Turns out, Moranis had a very good reason. In 1991, Moranis lost his wife of five years, Ann, to cancer. Suddenly, Moranis found himself a widowed father of two children, right at the height of his fame. He continued to act for six more years before taking an official hiatus. Moranis explained, "I'm a single parent and I just found that it was too difficult to manage raising my kids and doing the traveling involved in making movies. So I took a little bit of a break. And the little bit of a break turned into a longer break, and then I found that I really didn't miss it." While this seems to establish a permanent retirement from the industry, Moranis later clarified his statements in 2015. Now that his children are grown, he has just become very selective about his roles. He said in an interview, "Stuff happens to people all the time, and people make adjustments, change careers, move to another city...Really, that's all I did." In regards to film, Moranis stated, "I'll continue to be picky. Picky works for me." This was his mentality when approached about a cameo appearance in the Ghostbusters reboot, which he sees as being mostly pointless. "It makes no sense to me," Moranis said. "I wish them well...Why would I do just one day of shooting on something I did 30 years ago?"
My first exposure to this weird, wonderful send up of B-movies was, of course, the 1986 film version, starring Rick Moranis, Ellen Greene, and Steve Martin (not the original film version, a black comedy/horror that included a young Jack Nicholson). Seymour Krelborn, the nerdy ne'er do well who unwittingly does the bidding of a man-eating Venus flytrap in exchange for fortune and fame, was played to goofy perfection by Rick Moranis. Moranis was a staple of my childhood film screenings, appearing in the Ghostbusters series, Honey, I Shrunk the Kids, and, of course, the illustrious Spaceballs. Suddenly, in the late 90's, after making a name with his unique brand of dorky, aw-shucks character performances, Moranis disappeared. He was just GONE, with no apparent scandal in tow, no drunken, racist rant, no publicized illness or injury. This was before the days of social media and the poison of TMZ. All we could do was speculate. Sure, his last few movies included a box-office flop or two, in addition to an unfortunate live-action Flintstones movie (even if I did love his version of Barney Rubble and found him perfect for the role). But those things didn't seem substantial enough to knock him off the map. So where did our Dork King, our Dark Helmet, our human Goofy-incarnate go? It is not so unusual for an actor to step/fall/stagger out of the spotlight, but without an apparent reason?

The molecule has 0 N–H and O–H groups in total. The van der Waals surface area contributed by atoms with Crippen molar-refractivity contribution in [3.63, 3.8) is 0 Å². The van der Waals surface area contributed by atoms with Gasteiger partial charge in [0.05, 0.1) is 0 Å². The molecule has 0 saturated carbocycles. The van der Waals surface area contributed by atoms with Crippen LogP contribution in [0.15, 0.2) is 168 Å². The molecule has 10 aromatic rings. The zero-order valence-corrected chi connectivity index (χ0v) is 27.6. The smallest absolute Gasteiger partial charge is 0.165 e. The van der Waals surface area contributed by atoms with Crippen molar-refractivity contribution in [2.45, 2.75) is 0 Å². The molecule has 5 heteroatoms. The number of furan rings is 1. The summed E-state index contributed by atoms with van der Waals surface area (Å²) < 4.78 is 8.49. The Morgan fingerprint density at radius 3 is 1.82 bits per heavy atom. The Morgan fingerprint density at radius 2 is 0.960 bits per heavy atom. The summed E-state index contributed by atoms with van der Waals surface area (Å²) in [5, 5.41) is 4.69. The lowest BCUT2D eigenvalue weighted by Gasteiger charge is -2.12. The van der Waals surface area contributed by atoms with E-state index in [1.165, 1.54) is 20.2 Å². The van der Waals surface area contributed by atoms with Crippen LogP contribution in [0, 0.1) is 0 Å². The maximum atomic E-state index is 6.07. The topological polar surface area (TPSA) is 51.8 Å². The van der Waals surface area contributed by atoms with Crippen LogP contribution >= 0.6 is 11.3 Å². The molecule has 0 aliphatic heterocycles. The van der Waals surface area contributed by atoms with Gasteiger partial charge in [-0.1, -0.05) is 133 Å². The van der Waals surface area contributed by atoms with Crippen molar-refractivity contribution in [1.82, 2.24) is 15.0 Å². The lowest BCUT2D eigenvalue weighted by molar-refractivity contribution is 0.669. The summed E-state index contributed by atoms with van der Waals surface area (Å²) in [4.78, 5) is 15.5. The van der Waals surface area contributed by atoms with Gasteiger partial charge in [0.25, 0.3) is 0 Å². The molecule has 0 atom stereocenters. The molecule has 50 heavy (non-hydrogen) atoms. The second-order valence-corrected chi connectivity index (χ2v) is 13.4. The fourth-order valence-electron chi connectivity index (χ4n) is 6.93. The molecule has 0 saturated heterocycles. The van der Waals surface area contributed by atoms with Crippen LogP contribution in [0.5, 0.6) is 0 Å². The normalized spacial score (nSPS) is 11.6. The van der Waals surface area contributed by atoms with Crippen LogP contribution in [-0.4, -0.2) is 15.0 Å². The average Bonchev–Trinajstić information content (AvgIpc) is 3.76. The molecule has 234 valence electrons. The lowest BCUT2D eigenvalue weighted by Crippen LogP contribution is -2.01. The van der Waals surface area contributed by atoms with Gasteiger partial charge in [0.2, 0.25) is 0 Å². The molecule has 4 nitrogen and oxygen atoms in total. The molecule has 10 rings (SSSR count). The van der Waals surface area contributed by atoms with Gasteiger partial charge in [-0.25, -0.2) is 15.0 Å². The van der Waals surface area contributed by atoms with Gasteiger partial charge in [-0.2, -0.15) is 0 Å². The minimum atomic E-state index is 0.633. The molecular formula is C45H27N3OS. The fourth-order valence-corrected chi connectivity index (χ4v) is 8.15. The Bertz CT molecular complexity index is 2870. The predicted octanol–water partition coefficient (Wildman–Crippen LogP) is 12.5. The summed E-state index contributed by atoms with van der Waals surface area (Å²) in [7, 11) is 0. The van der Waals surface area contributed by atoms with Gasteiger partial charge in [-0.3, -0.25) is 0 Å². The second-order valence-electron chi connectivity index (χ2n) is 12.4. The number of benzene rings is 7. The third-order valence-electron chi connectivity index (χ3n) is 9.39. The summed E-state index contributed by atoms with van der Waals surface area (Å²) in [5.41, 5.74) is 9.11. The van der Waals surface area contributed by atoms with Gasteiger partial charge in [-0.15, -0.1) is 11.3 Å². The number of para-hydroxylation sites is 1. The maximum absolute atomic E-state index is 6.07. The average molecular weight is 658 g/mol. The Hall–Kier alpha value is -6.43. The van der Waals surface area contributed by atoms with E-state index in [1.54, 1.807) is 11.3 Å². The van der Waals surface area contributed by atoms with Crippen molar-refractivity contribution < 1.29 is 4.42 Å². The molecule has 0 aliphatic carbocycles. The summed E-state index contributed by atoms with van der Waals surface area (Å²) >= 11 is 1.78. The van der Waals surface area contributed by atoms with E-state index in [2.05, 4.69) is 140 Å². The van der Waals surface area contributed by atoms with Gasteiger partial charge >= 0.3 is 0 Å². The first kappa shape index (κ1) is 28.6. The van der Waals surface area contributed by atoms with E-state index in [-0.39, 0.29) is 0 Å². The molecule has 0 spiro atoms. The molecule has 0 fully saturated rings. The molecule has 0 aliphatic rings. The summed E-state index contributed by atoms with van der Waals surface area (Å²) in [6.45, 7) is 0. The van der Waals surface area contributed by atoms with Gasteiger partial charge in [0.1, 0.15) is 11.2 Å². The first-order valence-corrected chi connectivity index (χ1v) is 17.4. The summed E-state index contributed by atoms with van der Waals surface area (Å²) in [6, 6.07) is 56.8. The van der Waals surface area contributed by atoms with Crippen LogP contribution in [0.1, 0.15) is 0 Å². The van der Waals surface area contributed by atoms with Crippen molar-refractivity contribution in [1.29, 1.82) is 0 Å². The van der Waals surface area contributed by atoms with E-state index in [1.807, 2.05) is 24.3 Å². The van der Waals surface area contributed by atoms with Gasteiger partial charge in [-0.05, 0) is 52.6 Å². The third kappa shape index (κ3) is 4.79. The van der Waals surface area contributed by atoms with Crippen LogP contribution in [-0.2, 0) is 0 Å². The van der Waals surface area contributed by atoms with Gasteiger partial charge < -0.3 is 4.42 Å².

I recently directed a production of the musical Little Shop of Horrors--a feat that spent years on my bucket list and, to my delight, turned out to be exactly what I set out to create. As I ride the high of my experience, I am compelled to spend some time writing about things related to this show.
Perhaps a cynic would claim that Rick Moranis jumped ship before his career could tank. However, even if you take his completely legitimate and admirable decision to focus on raising his recently motherless family into account, Moranis's decision to step away from the industry hits upon something that we don't often consider when it comes to film acting. How many times have we seen a once-respected actor take terrible roles in trainwrecks of films. Our first thought is, "Wow, he/she must have needed the money." The truth is, though, there were other ways to get the money, and the actor still took it. We don't often consider that an actor is selling a product--a brand. The roles they take reflect the value they attach to themselves. Granted, Rick Moranis was arguably in a better position than some to walk away, but he still did it. Why? Because he values his brand. He values his work, and the quality of his art. He still does occasional work in the industry, including some voice acting. But as he showed with regard to the Ghostbusters reboot, he is not content to remain a self-parody or a caricature of himself, frozen in time and space. It's comforting to know that, when and if he does take on another big role, it will be worth watching.
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